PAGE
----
In part one of this feature, we introduced the shotbolt – a solenoid actuator – as the workhorse at the heart of most straightforward electric locking systems. Shotbolts remain at the core of most sophisticated electric locking solutions as well. But they are supplemented by materials and technologies that provide characteristics suited to specialist security applications. Here we look at some more demanding electric locking applications and contemporary solutions. Preventing forced entry Where the end of the shotbolt is accessible, the electric holding force can be overcome by physical force. That’s why anti-jacking technology is now a frequent feature of contemporary electric solenoid lock actuators. Anti-jacking, dead-locking or ‘bloc’ technology (the latter patented by MSL) is inherent to the way the locking assembly is designed to suit the requirements of the end application. The patented bloc anti-jacking system is highly effective and incorporated into many MSL shotbolts deployed in electric locking applications. The bloc technology uses a ring of steel balls in a shaped internal housing to physically jam the actuated bolt in place. A range of marine locks is widely used on Superyachts for rapid lockdown security from the helm Real life applications for MSL anti-jacking and bloc-equipped shotbolts include installation in the back of supermarket trucks to secure the roller shutter. Once locked from the cab, or remotely using radio technology, these shutters cannot be forced open by anyone with ‘undesirable intentions’ armed with a jemmy. A range of marine locks is widely used on Superyachts for rapid lockdown security from the helm. While anti-jacking features are an option on these shotbolts, consideration was given to the construction materials to provide durability in saltwater environments. Marine locks use corrosion-proof stainless steel, which is also highly polished to be aesthetically pleasing to suit the prestigious nature of the vessel while hiding the innovative technology that prevents the lock being forced open by intruders who may board the craft. Rotary and proportional solenoids sound unlikely but are now common A less obvious example of integrated technology to prevent forced override is a floor lock. This lock assembly is mounted beneath the floor with round-top stainless-steel bolts that project upwards when actuated. They are designed to lock all-glass doors and are arguably the only discreet and attractive way to lock glass doors securely. In a prestigious installation at a historic entranceway in Edinburgh University, the floor locks are remotely controlled from an emergency button behind the reception desk. They act on twin sets of glass doors to quickly allow the doors to close and then lock them closed with another set of subfloor locks. No amount of stamping on or hitting the 15mm protruding bolt pin will cause it to yield, thus preventing intruders from entering. Or leaving! Explosion proofing In many environments, electric locking technology must be ATEX certified to mitigate any risk of explosion. For example, remote electric locking is used widely on oil and gas rigs for stringent access control, general security and for emergency shutter release in the event of fire. It’s also used across many industrial sectors where explosion risks exist, including flour milling, In many environments, electric locking technology must be ATEX certified to mitigate any risk of explosionpowder producers, paint manufacture, etc. This adds a new dimension to the actuator design, demanding not only intrinsically safe electrical circuits and solenoid coils, but the careful selection of metals and materials to eliminate the chance of sparks arising from moving parts. Resilience under pressure The technology boundaries of solenoids are always being pushed. Rotary and proportional solenoids sound unlikely but are now common. More recently, while not directly related to security in the traditional sense, proportional solenoid valves for accurately controlling the flow of hydrogen and gases now exist. Magnet Schultz has an extensive and somewhat innovative new range of hydrogen valves proving popular in the energy and automotive sectors (Fig. 2-6). There’s a different kind of security risk at play here when dealing with hydrogen under pressures of up to 1050 bar. Bio security Less an issue for the complexity of locking technology but more an imperative for the effectiveness of an electric lock is the frequent use of shotbolts in the bio research sector. Remote electric locking is commonplace in many bioreactor applications. Cultures being grown inside bioreactors can be undesirable agents, making 100% dependable locking of bioreactor lids essential to prevent untimely access or the unwanted escape of organisms. Again, that has proven to be topical in the current climate of recurring coronavirus outbreaks around the world. More than meets the eye In part one, I started by headlining that there’s more to electric lock actuation in all manner of security applications than meets the eye and pointed out that while electric locking is among the most ubiquitous examples of everyday security, the complexity often involved and the advanced technologies deployed typically go unnoticed.Integrating the simplest linear actuator into a complex system is rarely simple For end users, that’s a very good thing. But for electro-mechanical engineers designing a system, it can present a challenge. Our goal at Magnet Schultz is to provide a clearer insight into today’s electric locking industry sector and the wide range of locking solutions available – from the straightforward to the specialised and sophisticated. Integrating the simplest linear actuator into a complex system is rarely simple. There’s no substitute for expertise and experience, and that’s what MSL offers as an outsource service to designers. One benefit afforded to those of us in the actuator industry with a very narrow but intense focus is not just understanding the advantages and limitations of solenoid technology, but the visibility of, and participation in, emerging developments in the science of electric locking. Knowing what’s achievable is invaluable in every project development phase.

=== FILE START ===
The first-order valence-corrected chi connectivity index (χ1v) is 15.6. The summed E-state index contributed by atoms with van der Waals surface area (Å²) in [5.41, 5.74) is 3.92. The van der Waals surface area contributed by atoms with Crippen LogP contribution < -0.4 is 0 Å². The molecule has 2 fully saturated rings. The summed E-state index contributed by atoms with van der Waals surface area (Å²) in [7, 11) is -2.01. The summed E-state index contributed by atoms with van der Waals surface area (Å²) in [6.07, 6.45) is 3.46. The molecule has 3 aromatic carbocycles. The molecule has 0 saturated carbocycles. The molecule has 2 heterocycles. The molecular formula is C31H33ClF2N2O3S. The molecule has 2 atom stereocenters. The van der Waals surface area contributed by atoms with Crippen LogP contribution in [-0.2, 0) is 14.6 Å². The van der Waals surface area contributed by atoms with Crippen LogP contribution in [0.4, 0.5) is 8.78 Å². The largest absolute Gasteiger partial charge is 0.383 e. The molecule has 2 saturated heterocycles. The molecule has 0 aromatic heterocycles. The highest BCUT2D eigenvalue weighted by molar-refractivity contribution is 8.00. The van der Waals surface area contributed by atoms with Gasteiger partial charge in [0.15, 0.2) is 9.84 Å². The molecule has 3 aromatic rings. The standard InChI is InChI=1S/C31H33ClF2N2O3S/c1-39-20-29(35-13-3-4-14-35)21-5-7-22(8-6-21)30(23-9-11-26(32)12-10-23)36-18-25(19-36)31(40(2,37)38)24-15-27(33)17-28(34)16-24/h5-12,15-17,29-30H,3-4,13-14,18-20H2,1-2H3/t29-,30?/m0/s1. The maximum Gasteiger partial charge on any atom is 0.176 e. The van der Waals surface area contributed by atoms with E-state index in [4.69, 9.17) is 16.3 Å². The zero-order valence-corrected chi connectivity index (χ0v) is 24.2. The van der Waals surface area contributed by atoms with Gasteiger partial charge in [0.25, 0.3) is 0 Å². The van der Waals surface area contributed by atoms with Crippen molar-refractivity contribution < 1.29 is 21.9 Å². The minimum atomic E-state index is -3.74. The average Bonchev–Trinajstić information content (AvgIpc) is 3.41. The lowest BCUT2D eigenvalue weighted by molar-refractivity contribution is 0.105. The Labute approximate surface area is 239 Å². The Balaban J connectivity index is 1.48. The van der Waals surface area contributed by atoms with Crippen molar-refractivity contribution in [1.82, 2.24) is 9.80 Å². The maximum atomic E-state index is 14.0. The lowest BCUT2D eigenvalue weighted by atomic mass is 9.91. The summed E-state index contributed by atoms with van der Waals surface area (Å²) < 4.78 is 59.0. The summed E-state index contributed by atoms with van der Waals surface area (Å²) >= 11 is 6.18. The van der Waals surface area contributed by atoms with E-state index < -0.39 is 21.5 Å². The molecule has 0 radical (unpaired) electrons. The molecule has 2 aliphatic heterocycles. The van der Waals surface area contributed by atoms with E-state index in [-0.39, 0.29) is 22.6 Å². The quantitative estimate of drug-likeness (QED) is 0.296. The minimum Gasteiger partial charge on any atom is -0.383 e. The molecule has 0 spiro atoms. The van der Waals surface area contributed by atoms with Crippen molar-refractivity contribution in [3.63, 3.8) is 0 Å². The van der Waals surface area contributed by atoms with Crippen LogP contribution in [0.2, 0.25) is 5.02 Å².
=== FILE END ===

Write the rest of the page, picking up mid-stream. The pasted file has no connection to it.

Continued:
Providing fast and secure access in life-threatening emergencies